I attended my first binational conference ministers gathering in December. This meeting happens annually with conference leaders from Mennonite Church Canada and Mennonite Church USA.
It’s a closed meeting where leaders from coast to coast share the burdens and joys of their work. Conference work is lonely and difficult these days. The forces of postmodernity menace our fragile unions, which cross theological, economic, cultural and geographic boundaries.
Conference ministers gather in these times for prayer and frank conversation. As the new guy in the room, I noticed the high levels of commitment and the near impossibility of the tasks these dedicated men and women are called to do.
I wondered why in the world anyone would want to do this kind of work. I wondered whether I have the faith and fortitude it requires.
In MC USA and MC Canada, the role of conferences is increasingly pinched. Due to economics and sociopolitics, conference systems can struggle to find senses of purpose and voice. It can be hard to speak and act coherently in the midst of near constant discernment. This makes it difficult to be a conference and a cohesive denomination.
Our systems were constructed for different times — before the Internet changed how we organize and relate, before we advocated a missional framework that can encourage congregations and communities to take their contexts so seriously that the voices of the neighborhood play as loud as the voices of the denomination.
As a conference leader, I find myself situated at a perfectly impossible intersection. I work in a voluntary system with mostly decreasing financial resources to do a job that requires an ever-increasing amount of relational investment, coordination and sensitivity.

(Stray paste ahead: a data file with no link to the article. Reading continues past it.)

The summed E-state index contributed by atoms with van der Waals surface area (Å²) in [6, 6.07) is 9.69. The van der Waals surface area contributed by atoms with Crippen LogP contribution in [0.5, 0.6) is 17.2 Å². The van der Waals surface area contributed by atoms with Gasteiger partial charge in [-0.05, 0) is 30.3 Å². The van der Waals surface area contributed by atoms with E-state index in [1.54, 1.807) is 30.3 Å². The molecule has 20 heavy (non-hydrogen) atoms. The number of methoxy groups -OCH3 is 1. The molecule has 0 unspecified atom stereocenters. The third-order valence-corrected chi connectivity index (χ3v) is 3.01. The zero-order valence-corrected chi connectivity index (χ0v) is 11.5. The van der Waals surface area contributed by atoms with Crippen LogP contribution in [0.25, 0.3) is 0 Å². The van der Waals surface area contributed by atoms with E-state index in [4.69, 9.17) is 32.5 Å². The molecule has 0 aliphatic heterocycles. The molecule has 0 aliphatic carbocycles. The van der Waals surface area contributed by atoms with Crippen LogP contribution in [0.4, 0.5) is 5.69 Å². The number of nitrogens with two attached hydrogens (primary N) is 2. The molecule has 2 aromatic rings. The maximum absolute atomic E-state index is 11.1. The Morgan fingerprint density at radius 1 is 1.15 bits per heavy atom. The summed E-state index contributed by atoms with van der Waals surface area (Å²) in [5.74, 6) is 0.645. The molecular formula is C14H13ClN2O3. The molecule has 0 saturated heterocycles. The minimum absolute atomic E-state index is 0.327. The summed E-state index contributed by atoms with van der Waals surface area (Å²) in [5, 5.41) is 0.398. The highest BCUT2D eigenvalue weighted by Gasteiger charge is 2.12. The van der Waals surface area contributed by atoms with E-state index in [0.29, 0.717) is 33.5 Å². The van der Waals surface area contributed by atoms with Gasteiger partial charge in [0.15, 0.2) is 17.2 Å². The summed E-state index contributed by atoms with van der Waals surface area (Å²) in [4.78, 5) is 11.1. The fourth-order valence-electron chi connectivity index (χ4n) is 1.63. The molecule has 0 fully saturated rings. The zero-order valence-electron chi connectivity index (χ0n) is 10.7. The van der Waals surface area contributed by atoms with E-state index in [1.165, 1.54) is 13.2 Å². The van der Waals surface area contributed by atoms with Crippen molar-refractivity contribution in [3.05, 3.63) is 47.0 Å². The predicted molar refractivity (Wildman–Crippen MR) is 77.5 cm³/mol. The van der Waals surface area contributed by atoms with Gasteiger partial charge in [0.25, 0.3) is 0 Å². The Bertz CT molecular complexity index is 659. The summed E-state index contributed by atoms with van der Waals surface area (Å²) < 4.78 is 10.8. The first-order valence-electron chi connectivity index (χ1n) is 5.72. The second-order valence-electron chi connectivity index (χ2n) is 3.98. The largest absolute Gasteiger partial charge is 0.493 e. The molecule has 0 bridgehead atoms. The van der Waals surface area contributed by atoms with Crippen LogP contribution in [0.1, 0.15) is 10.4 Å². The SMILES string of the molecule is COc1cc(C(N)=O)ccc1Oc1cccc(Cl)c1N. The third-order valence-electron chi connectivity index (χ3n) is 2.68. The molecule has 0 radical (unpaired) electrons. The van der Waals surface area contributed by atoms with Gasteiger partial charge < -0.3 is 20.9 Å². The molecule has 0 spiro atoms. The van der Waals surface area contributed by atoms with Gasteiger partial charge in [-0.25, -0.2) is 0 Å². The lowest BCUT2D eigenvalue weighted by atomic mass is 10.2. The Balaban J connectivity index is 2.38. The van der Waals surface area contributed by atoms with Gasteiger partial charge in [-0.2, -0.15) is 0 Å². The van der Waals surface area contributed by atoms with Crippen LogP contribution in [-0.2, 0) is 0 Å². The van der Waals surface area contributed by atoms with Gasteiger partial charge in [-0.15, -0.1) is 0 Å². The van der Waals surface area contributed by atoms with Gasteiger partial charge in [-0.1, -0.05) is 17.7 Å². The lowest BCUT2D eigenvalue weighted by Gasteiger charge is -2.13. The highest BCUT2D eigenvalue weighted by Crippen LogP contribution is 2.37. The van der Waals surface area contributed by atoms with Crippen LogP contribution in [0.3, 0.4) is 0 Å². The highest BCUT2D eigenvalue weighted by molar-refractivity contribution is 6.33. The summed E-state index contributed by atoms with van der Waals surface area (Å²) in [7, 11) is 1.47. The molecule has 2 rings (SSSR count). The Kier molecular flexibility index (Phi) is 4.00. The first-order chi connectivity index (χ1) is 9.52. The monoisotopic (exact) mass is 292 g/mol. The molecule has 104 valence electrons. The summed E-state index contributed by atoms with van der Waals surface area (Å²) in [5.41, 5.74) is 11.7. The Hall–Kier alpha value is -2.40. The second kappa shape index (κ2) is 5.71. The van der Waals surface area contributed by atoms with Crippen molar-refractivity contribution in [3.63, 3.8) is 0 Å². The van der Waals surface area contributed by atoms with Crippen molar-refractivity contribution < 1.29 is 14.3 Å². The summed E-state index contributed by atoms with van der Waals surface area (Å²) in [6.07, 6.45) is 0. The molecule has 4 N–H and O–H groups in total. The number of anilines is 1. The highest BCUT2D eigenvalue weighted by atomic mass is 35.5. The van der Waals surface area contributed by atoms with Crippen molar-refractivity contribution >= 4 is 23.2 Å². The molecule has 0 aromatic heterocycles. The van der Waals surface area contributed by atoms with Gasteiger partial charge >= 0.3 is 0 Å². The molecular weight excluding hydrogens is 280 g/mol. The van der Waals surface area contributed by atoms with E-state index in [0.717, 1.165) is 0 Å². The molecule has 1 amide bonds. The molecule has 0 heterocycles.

As we take the call to mission more seriously, what it means to be Mennonite is increasingly shaped locally. Bridging the gap between these localities and the conference is a task filled with tension and interpretation.
I’m writing this article at the airport in Atlanta on my way back from a congregational visit with Georgia Praise Center. It’s a Franconia Conference Indonesian-speaking congregation that meets just north of Atlanta’s Chinatown. It has strong connections to the Philadelphia Indonesian Mennonite community.
I’m here to celebrate the congregation’s third anniversary, which lands intentionally at the onset of Lunar New Year. This year Franconia adjusted a meeting date, recognizing that 10 percent of our congregations celebrate Lunar New Year. It’s these kind of realities that make the role of conferences and conference leadership tricky.
The anniversary celebration featured Chinese dance, a sermon in Indonesian from Franconia’s first Indonesian pastor and solos by high school students with music that plays on Atlanta’s contemporary Christian radio stations. Georgia Praise takes a lot of cues from Jakarta Praise, a Mennonite megachurch in Indonesia.
My job as a conference minister is to be here to bless, celebrate and live alongside the beauty at the intersection of three identities: Mennonite, Sino-Indonesian and Atlantan. For me it’s both overwhelming and invigorating.
What I’ve glimpsed in my work is that our hope is tied up with these points of intersection. It’s the unexpected juxtaposing that offers signs of the Spirit at work. We’re moving into space where God’s Good News can flourish.
My work is sustained by the Spirit in these moments. I trust that in the midst of my own lack of faith and fortitude, the reign of God still comes near.
I have the holy and seemingly impossible opportunity to notice and proclaim the intentions of the Creator. And I remember the words of Jesus, that with God even the impossible can be a reality.
Stephen Kriss is a teacher, writer, pastor, student and follower of Jesus living in Philadelphia.